Last week marked the official 10-year anniversary of the start of the Iraq War. Leading up to the commemoration of this bloody and costly engagement, major networks, newspapers and online outlets acknowledged the decade milestone with extensive coverage. They parsed the many ways in which the Bush administration misled everyone and orchestrated a brazen attack on a sovereign nation. And they criticized the media’s own fallacy in helping to sell the war to the American people. But out of all of the supposed lessons learned and promises to rectify our ways going forward, it’s amazing just how little we have changed. In some sort of twisted irony, many of the most vocal opponents of the Iraq war are virtually silent at this very moment when we are actively entrenched and engaged in more areas of the world than possibly ever before. An estimated 6 million people demonstrated against the war in Iraq (according to Al Jazeera). Viewing old footage of these protests, one thing became vividly evident: 10 years later, any semblance of an anti-war movement has been all but crushed.
“As Americans, now whenever we’re told anything, somebody comes on and says there’s reports that maybe this and maybe that, we have to have the most skeptical, critical eye and ear to what we’re being told,” said filmmaker Michael Moore last Tuesday on ‘Piers Morgan Tonight’. Responding to reports of alleged chemical weapons use in Syria, and Ahmadinejad’s potential nuclear capabilities in Iran, Moore emphatically stated that our government – ‘the real government’ as he put it (Wall St., banks, the military) – hasn’t earned a right to be trusted. He went so far as to say that unless Ahmadinejad walks in the room with a bomb in his hand and shows it to him, he won’t believe anything he’s told about Iran. Watching Moore call out our rush to judgment (and subsequent action) around the world, it became blatantly obvious how rare his dissent actually is. In all the hoopla of ‘how could we let this happen’ in regards to Iraq 10 years ago, hardly anyone had the backbone to say that we’re still falling for the same playbook today save for one Michael Moore and a few others that have just been pushed to the margins.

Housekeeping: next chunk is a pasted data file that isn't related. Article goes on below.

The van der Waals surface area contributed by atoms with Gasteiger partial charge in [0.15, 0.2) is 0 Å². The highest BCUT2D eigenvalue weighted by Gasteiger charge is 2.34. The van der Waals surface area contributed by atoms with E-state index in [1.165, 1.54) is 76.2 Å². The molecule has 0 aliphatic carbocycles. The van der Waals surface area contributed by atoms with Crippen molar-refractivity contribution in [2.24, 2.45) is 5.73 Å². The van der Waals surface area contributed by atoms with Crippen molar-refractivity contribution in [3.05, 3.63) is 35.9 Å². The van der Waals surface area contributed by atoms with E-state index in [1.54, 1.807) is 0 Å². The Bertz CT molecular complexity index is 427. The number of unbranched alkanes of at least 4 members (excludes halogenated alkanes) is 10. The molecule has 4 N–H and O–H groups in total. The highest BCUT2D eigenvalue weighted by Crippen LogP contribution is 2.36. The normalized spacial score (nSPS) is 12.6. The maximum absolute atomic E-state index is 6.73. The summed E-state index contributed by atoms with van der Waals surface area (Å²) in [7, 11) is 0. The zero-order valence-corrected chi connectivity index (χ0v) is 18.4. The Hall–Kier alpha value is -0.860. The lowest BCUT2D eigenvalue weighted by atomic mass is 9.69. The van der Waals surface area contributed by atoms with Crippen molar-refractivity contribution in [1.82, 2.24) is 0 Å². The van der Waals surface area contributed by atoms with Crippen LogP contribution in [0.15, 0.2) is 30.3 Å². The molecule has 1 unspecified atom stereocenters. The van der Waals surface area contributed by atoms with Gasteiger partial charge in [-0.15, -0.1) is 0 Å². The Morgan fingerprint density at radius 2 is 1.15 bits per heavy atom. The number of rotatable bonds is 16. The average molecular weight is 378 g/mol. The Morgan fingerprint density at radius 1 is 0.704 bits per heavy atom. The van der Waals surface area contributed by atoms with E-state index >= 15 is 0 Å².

Regardless of what your own personal views may be on Qaddafi (Gaddafi), Ahmadinejad, Abbas or the latest ‘bad guy’ on our list, the fact remains that we are still projecting them through a specific lens that gets drummed up in our mass media without appropriate context or complete information from all angles. And what follows is our involvement in yet another foreign independent country without adequate debate back home. Just because we may now align ourselves with a few other allies when doing so, does that make our actions really any less different than what happened with Iraq? And let’s put aside the notion of dictators that
need to be toppled for a moment and examine the use of weaponry in a host of other nations. Actively utilizing the predator drone program in Somalia, Yemen,
Mali, Afghanistan, Pakistan and numerous other countries, we are still dropping bombs that undoubtedly kill innocent civilians in the process. And yet, where’s the